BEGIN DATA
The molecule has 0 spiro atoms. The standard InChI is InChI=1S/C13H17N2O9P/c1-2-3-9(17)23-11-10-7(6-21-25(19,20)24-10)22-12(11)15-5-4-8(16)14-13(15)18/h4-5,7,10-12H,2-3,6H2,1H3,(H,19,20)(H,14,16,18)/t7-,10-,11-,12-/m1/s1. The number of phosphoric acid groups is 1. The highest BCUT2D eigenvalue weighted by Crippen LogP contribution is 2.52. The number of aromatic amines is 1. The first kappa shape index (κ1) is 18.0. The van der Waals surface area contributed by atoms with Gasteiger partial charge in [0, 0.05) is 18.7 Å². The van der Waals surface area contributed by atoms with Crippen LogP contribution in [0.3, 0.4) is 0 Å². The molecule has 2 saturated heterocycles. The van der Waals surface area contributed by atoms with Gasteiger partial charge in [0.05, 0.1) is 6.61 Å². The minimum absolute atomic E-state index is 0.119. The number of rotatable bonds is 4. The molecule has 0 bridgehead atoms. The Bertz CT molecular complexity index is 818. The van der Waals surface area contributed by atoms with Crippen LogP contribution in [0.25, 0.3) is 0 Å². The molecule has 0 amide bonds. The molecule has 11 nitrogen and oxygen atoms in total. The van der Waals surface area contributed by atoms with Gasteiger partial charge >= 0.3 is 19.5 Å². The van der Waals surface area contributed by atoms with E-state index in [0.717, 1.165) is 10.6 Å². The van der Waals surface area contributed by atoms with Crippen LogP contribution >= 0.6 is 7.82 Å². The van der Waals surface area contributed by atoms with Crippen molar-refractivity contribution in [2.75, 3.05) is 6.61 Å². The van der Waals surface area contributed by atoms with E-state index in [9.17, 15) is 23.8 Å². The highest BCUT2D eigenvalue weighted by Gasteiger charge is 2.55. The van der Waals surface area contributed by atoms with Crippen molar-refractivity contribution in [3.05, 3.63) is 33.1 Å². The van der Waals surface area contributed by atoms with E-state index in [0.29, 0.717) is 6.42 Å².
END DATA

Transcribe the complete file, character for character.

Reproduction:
The molecule has 0 spiro atoms. The standard InChI is InChI=1S/C13H17N2O9P/c1-2-3-9(17)23-11-10-7(6-21-25(19,20)24-10)22-12(11)15-5-4-8(16)14-13(15)18/h4-5,7,10-12H,2-3,6H2,1H3,(H,19,20)(H,14,16,18)/t7-,10-,11-,12-/m1/s1. The number of phosphoric acid groups is 1. The highest BCUT2D eigenvalue weighted by Crippen LogP contribution is 2.52. The number of aromatic amines is 1. The first kappa shape index (κ1) is 18.0. The van der Waals surface area contributed by atoms with Gasteiger partial charge in [0, 0.05) is 18.7 Å². The van der Waals surface area contributed by atoms with Crippen LogP contribution in [0.3, 0.4) is 0 Å². The molecule has 2 saturated heterocycles. The van der Waals surface area contributed by atoms with Gasteiger partial charge in [0.05, 0.1) is 6.61 Å². The minimum absolute atomic E-state index is 0.119. The number of rotatable bonds is 4. The molecule has 0 bridgehead atoms. The Bertz CT molecular complexity index is 818. The van der Waals surface area contributed by atoms with Crippen LogP contribution in [0.25, 0.3) is 0 Å². The molecule has 0 amide bonds. The molecule has 11 nitrogen and oxygen atoms in total. The van der Waals surface area contributed by atoms with Gasteiger partial charge >= 0.3 is 19.5 Å². The van der Waals surface area contributed by atoms with E-state index in [0.717, 1.165) is 10.6 Å². The van der Waals surface area contributed by atoms with Crippen LogP contribution >= 0.6 is 7.82 Å². The van der Waals surface area contributed by atoms with Crippen molar-refractivity contribution in [2.75, 3.05) is 6.61 Å². The van der Waals surface area contributed by atoms with E-state index in [9.17, 15) is 23.8 Å². The highest BCUT2D eigenvalue weighted by Gasteiger charge is 2.55. The van der Waals surface area contributed by atoms with Crippen molar-refractivity contribution in [3.05, 3.63) is 33.1 Å². The van der Waals surface area contributed by atoms with E-state index in [0.29, 0.717) is 6.42 Å².